you’re working on, not a remote viewing screen. For most of us it is
also necessary to have full stereo to achieve normal depth
perception. Video-microscopy with high resolution, head mounted,
stereo displays will eventually be a great solution, but the hardware
is not yet available at a reasonable price. Consequently a stereo
optical microscope is the best current solution.

The mounting system of the 'scope is hugely important, height,
angulation, working distances, etc., as well as seat and bench
height. All of these “little factors” determine comfort and the
avoidance of strain.

Most 'scopes can be modified (at no cost) to enhance the depth of
field. Under the ocular (eye piece) lenses there is an optical plane
where you can place a piece of black paper with a small hole in it’s
center. It takes two pieces, each with a hole, and you’ll have to
experiment a little to find the best size hole and the exact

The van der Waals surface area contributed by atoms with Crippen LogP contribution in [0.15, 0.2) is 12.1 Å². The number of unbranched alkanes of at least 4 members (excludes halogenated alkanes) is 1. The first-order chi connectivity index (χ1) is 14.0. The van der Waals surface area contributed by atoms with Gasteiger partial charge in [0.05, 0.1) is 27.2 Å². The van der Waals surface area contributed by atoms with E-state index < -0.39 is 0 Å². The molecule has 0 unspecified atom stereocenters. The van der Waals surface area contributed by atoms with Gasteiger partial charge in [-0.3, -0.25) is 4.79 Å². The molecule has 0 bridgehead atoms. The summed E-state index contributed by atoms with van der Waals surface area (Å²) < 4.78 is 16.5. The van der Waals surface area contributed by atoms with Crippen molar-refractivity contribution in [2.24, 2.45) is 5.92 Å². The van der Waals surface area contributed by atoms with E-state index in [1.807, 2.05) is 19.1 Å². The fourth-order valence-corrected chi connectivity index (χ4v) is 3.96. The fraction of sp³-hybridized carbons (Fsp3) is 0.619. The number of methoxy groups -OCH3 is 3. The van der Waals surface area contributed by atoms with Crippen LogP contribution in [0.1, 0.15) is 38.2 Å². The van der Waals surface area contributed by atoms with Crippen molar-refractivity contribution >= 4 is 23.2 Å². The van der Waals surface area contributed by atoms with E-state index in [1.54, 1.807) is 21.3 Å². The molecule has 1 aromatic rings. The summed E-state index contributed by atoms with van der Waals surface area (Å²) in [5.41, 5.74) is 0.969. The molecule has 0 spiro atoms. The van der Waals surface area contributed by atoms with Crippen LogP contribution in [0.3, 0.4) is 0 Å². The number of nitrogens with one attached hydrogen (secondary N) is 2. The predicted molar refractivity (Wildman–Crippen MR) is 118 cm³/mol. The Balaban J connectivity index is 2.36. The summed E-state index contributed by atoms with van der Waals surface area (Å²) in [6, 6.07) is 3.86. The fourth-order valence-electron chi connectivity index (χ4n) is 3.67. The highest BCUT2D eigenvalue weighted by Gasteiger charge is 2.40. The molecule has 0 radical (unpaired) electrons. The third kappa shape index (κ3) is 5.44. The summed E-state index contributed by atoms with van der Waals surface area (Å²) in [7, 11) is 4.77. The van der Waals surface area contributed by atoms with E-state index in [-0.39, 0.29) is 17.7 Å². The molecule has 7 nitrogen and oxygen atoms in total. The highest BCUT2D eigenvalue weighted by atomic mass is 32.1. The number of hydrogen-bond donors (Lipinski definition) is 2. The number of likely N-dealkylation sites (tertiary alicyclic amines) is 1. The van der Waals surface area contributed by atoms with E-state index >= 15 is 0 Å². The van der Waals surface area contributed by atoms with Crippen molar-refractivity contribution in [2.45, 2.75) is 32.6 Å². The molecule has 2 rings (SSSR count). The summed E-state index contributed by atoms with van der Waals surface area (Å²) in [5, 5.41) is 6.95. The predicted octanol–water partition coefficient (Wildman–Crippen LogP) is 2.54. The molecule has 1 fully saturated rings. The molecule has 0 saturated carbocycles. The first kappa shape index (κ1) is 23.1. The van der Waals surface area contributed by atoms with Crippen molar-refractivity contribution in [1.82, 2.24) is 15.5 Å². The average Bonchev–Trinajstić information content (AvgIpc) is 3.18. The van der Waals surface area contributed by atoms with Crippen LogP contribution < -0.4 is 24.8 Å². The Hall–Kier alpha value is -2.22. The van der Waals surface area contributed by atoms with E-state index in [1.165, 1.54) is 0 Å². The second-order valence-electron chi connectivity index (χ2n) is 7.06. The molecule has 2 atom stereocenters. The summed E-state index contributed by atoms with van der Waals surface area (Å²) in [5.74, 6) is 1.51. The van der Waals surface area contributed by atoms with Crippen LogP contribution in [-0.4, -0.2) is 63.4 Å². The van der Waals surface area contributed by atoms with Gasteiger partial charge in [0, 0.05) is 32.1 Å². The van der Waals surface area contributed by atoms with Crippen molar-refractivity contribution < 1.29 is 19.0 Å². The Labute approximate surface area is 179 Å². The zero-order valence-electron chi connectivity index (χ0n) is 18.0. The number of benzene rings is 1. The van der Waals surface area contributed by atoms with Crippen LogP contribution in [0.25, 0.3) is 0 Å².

location-but you can considerably increase the DOF. This is a trade
off with image brightness but can be balanced with brighter external
lighting, especially with LEDs to minimize heat.

Surgical microscopes of the sort I spent my professional life with
cost $50-60,000 these days-BUT there are a ton of old stereo
microscopes on eBay, some pricey and some very reasonable. I’ll be
happy to discuss details with any of you.

Dr. Mac (206 954-4166)


#9

Dr. Mac here is another vision aid…http://i-see.org/ this link is
full of charts to make your eyes better. My friend says she no longer
needs reading glasses!


#10

Candyce,

There have been a vast number of eye exercise programs over the past
150 to 200 years. Each of them that has been scientifically studied
has been found a fraud. When we ordinary humans throw our energy into
any such venture we feel successful-but the guy with the successful
venture is the one who’s selling the “program”. Check on your
friend’s reading glasses in a year.

There just comes a time when we need a little help.

Dr. Mac


#11

Yes mac I understand what your saying, though there is no "program"
and the charts are free, they even tell you how to make your own. It
costs a little time on my part, if it helps great if not I can live
with that too. I figure I can look at the chart while I’m doing my
morning exercises!


#12

Dr Mac,

I use perscription reading glasse when I work… 400 power with
prisms in them to keep my eyes from crossing, I’ve used these since
th mid 80’s